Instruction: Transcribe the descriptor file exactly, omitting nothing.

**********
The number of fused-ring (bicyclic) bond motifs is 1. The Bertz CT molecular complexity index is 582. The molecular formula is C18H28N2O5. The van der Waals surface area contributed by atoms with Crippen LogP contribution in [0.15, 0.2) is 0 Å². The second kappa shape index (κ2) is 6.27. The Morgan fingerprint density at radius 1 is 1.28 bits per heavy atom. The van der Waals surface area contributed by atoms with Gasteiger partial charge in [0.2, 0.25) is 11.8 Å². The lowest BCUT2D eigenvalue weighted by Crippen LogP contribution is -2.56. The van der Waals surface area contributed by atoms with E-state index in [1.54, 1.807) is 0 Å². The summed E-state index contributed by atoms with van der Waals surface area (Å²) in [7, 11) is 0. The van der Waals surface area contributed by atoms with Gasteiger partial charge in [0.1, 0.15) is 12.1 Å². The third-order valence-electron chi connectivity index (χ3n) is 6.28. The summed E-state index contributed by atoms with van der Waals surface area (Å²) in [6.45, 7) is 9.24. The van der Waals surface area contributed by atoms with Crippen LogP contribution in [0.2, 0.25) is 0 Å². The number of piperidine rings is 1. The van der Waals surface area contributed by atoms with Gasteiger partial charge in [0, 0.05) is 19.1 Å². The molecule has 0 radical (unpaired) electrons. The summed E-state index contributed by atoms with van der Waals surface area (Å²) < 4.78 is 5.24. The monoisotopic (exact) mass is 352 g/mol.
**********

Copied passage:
The number of fused-ring (bicyclic) bond motifs is 1. The Bertz CT molecular complexity index is 582. The molecular formula is C18H28N2O5. The van der Waals surface area contributed by atoms with Crippen LogP contribution in [0.15, 0.2) is 0 Å². The second kappa shape index (κ2) is 6.27. The Morgan fingerprint density at radius 1 is 1.28 bits per heavy atom. The van der Waals surface area contributed by atoms with Gasteiger partial charge in [0.2, 0.25) is 11.8 Å². The lowest BCUT2D eigenvalue weighted by Crippen LogP contribution is -2.56. The van der Waals surface area contributed by atoms with E-state index in [1.54, 1.807) is 0 Å². The summed E-state index contributed by atoms with van der Waals surface area (Å²) in [7, 11) is 0. The van der Waals surface area contributed by atoms with Gasteiger partial charge in [0.1, 0.15) is 12.1 Å². The third-order valence-electron chi connectivity index (χ3n) is 6.28. The summed E-state index contributed by atoms with van der Waals surface area (Å²) in [6.45, 7) is 9.24. The van der Waals surface area contributed by atoms with Crippen LogP contribution in [0.2, 0.25) is 0 Å². The number of piperidine rings is 1. The van der Waals surface area contributed by atoms with Gasteiger partial charge in [0, 0.05) is 19.1 Å². The molecule has 0 radical (unpaired) electrons. The summed E-state index contributed by atoms with van der Waals surface area (Å²) < 4.78 is 5.24. The monoisotopic (exact) mass is 352 g/mol.